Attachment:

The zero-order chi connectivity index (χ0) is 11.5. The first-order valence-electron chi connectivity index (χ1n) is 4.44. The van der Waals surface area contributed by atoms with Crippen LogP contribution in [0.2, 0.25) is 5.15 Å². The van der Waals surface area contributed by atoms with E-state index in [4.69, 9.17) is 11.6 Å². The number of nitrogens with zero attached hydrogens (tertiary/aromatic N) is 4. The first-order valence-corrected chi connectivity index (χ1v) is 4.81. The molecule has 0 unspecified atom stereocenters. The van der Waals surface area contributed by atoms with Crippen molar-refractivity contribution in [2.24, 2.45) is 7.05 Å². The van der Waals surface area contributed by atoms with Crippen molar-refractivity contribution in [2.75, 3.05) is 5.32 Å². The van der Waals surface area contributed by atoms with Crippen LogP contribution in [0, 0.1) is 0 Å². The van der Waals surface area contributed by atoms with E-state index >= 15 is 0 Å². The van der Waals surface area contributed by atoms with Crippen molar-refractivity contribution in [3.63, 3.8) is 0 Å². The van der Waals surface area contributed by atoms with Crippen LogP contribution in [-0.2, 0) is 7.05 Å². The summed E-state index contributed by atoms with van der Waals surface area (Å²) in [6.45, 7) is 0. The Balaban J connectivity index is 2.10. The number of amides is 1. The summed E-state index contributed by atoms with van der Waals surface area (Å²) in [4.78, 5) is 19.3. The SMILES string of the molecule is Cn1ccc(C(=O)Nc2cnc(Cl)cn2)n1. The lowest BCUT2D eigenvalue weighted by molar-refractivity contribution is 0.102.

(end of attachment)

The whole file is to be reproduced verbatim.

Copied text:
The zero-order chi connectivity index (χ0) is 11.5. The first-order valence-electron chi connectivity index (χ1n) is 4.44. The van der Waals surface area contributed by atoms with Crippen LogP contribution in [0.2, 0.25) is 5.15 Å². The van der Waals surface area contributed by atoms with E-state index in [4.69, 9.17) is 11.6 Å². The number of nitrogens with zero attached hydrogens (tertiary/aromatic N) is 4. The first-order valence-corrected chi connectivity index (χ1v) is 4.81. The molecule has 0 unspecified atom stereocenters. The van der Waals surface area contributed by atoms with Crippen molar-refractivity contribution in [2.24, 2.45) is 7.05 Å². The van der Waals surface area contributed by atoms with Crippen molar-refractivity contribution in [2.75, 3.05) is 5.32 Å². The van der Waals surface area contributed by atoms with Crippen LogP contribution in [0, 0.1) is 0 Å². The van der Waals surface area contributed by atoms with E-state index >= 15 is 0 Å². The van der Waals surface area contributed by atoms with Crippen molar-refractivity contribution in [3.63, 3.8) is 0 Å². The van der Waals surface area contributed by atoms with Crippen LogP contribution in [-0.2, 0) is 7.05 Å². The summed E-state index contributed by atoms with van der Waals surface area (Å²) in [6.45, 7) is 0. The Balaban J connectivity index is 2.10. The number of amides is 1. The summed E-state index contributed by atoms with van der Waals surface area (Å²) in [4.78, 5) is 19.3. The SMILES string of the molecule is Cn1ccc(C(=O)Nc2cnc(Cl)cn2)n1. The lowest BCUT2D eigenvalue weighted by molar-refractivity contribution is 0.102.